Gamboge, a closed chapter
Once upon a time there was a color, extracted from the tree Clusiaceae, which was called gamboge. Unfortunately, the paint had poor lightfastness, it faded quickly in sunlight. Therefore, it was replaced as soon as a more durable color was invented, the replacement was cobalt yellow – aureolin (1848), consequently the color gamboge could have fallen into oblivion. But watercolor painters loved it because of its golden hue and high transparency. Therefore, the paint survived as a watercolor paint.
Later “new gamboge” appeared in the color charts, the color tried to mimic gamboge but with better lightfastness, it was made of all sorts of AZO pigments.
The small pan is genuine gamboge, it is so transparent that it looks brown, the large pan is WINSOR & NEWTON New Gamboge PY 153. The color sample in the background is painted with genuine gamboge
Eventually, the paint manufacturers stopped supplying genuine gamboge, all switching to the new gamboge. Winsor & Newton lasted the longest but shut down production in 2005.
1963 was the year when the synthetic pigment Nickel Dioxin yellow (PY153) was invented, it had almost all the properties of genuine gamboge: almost the same hue, almost transparent, and it was lightfast. Soon, all paint manufacturers made their “new gamboge” from PY153, but the pigment industry ended production in 2012. so now the paint manufacturers had to come up with a new recipe for the paint.
All color makers nowadays mix the color of several different pigments: warm and cold yellow, even orange and red can be included. Some come close to the original while others are far from it. Everyone has the same problem: Transparency, because almost all yellow colors are more or less opaque, (there are a few transparent yellow colors, but they are not the correct hue for Gamboge) so the results are not very transparent, Some have succeeded quite well , though.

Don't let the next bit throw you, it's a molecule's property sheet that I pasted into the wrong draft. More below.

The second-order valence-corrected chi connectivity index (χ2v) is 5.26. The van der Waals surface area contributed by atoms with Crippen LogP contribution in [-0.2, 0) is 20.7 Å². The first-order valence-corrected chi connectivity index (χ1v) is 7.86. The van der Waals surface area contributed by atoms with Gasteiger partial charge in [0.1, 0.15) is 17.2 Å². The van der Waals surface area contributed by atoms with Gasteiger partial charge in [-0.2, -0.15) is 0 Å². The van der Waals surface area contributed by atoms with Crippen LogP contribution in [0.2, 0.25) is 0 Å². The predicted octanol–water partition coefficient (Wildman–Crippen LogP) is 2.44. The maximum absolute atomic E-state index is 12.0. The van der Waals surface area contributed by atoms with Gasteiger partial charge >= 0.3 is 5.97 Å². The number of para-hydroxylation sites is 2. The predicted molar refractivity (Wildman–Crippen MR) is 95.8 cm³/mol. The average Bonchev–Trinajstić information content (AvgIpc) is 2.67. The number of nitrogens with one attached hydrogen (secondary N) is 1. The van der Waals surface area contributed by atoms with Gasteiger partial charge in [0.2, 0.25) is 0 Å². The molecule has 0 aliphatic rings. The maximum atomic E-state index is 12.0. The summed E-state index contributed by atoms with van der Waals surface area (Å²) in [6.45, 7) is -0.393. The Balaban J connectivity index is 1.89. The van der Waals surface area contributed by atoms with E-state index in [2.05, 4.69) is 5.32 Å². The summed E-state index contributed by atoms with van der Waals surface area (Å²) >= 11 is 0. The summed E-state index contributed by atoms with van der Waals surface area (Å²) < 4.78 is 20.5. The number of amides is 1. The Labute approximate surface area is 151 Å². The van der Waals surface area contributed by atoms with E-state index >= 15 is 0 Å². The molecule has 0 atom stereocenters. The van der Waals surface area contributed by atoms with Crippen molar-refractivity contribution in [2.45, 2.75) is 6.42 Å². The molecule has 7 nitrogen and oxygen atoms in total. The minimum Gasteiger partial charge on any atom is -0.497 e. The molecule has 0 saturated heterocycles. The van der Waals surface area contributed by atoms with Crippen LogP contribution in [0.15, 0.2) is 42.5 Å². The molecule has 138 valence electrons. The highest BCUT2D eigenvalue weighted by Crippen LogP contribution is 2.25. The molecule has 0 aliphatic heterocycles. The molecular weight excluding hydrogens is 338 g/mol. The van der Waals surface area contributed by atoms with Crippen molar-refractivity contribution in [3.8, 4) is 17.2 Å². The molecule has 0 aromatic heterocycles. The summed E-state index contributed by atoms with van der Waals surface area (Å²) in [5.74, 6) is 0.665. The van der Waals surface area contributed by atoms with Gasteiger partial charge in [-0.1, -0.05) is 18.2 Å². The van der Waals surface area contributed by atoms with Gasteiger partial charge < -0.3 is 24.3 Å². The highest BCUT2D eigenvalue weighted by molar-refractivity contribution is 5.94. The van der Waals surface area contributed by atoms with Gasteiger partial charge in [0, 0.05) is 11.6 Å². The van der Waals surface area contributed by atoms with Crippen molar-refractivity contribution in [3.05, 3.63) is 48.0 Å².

- WINSOR & NEWTON: Transparent Yellow (Nickel Azo yellow) (PY150) + A little red in the form of Quinacridone PR209)
- DANIEL SMITH: PY97 & PY110 Isoindoline (PY110 is one of the few transparent yellow pigments)
- M. GRAHAM: PY151, PO62, semi-transparent and reddish
- OLD HOLLAND: PY153, PY151
- TALENS : REMBRANDT: PY150 PO48 Dirty and semi-transparent
- LUKAS: still have PY153, if you like that color buy now before it disappears.
One should be aware that all so-called New Gamboge are just attempts to imitate a lost color, No one is genuine and all of them are different. If you find a favorite why not buy the two colors included in the mix and mix yourself, you get a much richer palette that way.
I found Lukas PY 153 online , here in the US. Interesting enough , the Lukas brand is more affordable than DS even though is manufactured in Germany. Do you recommend to buy Lukas besides the PY 153? DS isn’t a problem, really, but I’m just wondering. Tack
Personally, I only use Lukas when no one else has the color (there are only two). DS is a much better paint, unless the price difference is crucial for you, I would recommend DS.
I have a Sennelier PY153, it is named Sennelier Yellow Light. It is presented as transparent but to me it looks like it has some opaqueness.
Here in U.S. I saw the 21ml tube at Dick Blick. Half-pans, 10ml and 21ml tubes online at Jackson Art (UK but they deliver extremely fast to US).
I checked the color and found they still use PY153. So the color is still obtainable. The transparency thing is a matter of relativity. Do the “black line” test, even my old colors with PY153 look opaque when I use them, but are quite transparent in mixes and when tested.